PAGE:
When the son of an American Vice President deeply buried in debt due to a destructive lifestyle characterized by drugs and a depraved desire for pole dancers and prostitutes, his father, then in charge of policy-making for the White House on Ukrainian-American relations, had allowed his good name to be used as a major factor in the employment of son Hunter in a Ukrainian gas conglomerate called Burisma Holdings.
Hunter was not in any form or manner qualified to work in an energy company, much less one in the Ukraine, and even less within its board of directors. His track record was peppered with police reports of serious drug possession and use which would have immediately drawn questions of competence and qualifications. Yet he was recruited and paid $50,000 a month for simply sitting on the board.
Hunter Biden is the son of former Vice President Joseph Biden, then the second most powerful man in the United States and a likely Democratic Party shoo-in for a future run as president.
Immediately, conflicts of interest, nepotism and unethical behavioral issues entered the equation, albeit the lines still remained dotted in 2014. Where the question of extortion had yet to enter, this was not yet clearly manifest.
Not until Burisma was accused of corruption, tax evasion and money laundering by the Ukrainian authorities. That the $50,000 a month payout received by Hunter Biden was incomparable with similar directorships had placed Hunter in the hot seat.
Fortunate for him and Burisma, there is the reality of power politics. A phone call from Vice Pres. Biden and the mention of US aid to Ukraine seemed to have substantially dialed down the heat.
Within months not only was the state prosecutor investigating Burisma fired but the investigations were stopped. Suddenly extortion’s dotted lines turned solid black and very bold.
Note this report appearing in The Federalist:
“Joe Biden was so proud of his role in the prosecutor’s removal from investigating the company paying his son $50,000 merely to serve on its board that he actually bragged about it in a 2018 speech at an event for the publication Foreign Affairs. In this speech, Biden boasts his threat to withhold $1 billion in US loans from Ukraine if they did not agree to fire the prosecutor who happened to be investigating the company giving his son a cushy sinecure. The prosecutor was fired, and the investigation was dropped six months later.”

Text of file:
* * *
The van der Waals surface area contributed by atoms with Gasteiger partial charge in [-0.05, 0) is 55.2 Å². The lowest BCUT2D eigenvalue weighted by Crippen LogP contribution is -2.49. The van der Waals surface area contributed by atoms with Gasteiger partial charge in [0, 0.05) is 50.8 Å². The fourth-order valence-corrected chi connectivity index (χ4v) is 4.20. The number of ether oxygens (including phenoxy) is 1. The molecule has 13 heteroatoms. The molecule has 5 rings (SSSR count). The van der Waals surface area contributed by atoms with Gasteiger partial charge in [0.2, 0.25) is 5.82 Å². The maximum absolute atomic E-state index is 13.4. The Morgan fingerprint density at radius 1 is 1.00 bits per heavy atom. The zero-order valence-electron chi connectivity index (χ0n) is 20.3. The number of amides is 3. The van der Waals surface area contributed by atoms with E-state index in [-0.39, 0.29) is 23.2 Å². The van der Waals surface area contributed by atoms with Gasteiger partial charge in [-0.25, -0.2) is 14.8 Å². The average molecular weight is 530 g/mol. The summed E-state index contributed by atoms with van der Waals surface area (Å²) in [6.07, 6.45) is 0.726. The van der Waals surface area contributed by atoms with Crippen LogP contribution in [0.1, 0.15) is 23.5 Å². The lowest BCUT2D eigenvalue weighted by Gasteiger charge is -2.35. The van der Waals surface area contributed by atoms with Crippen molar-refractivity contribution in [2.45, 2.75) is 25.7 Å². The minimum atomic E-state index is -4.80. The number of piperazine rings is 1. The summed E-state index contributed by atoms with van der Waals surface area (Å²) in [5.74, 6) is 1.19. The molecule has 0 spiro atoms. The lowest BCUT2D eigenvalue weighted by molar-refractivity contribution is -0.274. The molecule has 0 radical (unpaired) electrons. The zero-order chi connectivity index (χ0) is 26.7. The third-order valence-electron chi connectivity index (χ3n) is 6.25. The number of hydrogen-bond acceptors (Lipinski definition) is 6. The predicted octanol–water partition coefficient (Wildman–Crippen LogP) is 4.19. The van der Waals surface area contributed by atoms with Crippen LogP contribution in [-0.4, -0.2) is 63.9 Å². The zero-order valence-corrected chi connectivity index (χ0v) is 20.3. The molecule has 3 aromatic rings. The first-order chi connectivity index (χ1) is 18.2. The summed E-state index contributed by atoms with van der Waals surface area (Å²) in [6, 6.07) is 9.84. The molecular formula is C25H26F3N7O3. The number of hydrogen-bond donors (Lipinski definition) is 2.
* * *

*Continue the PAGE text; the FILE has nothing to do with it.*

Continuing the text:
For bribery and extortion to exist, either a quid pro quo or a threat must be present. In the foregoing, note the $1 billion arrayed against US aid. Note also that threats can come in the form of a refusal of diplomatic entry or the barring of officials as we might later realize.
The interference of the Democratic Party in the justice system of independent and sovereign nations they have no business messing with is nothing new. Never mind the double standards or the ignorance of the finer points of totally distinct and diverse jurisprudence and jurisdiction. Imperialism did not die in the last century.
And never mind that in these cases of interference, these foreign politicians may actually be exerting pressure on a sovereign state for it to break its own laws, violate its constitution, distort its sense of justice, disrupt its working judicial system — all virtually allowing criminality a free pass.
It is obvious where this discussion is headed. Let’s apply those annoying acts of faux supremacy and modern imperialism to our justice system and on criminally accused suspects held accountable and, following due process, facing the Philippine justice system.
Mirroring the Biden precedent in Ukraine, note where foreign political extortionists arm-twist us to violate our laws as they force us to drop charges, declare innocent and set free those criminally accused whose charged crimes range from the drug trafficking of a self-confessed adulteress, to the tax evasion, securities fraud, violation of the anti-dummy statutes and libel faced by another with dubious citizenship and allegiance issues.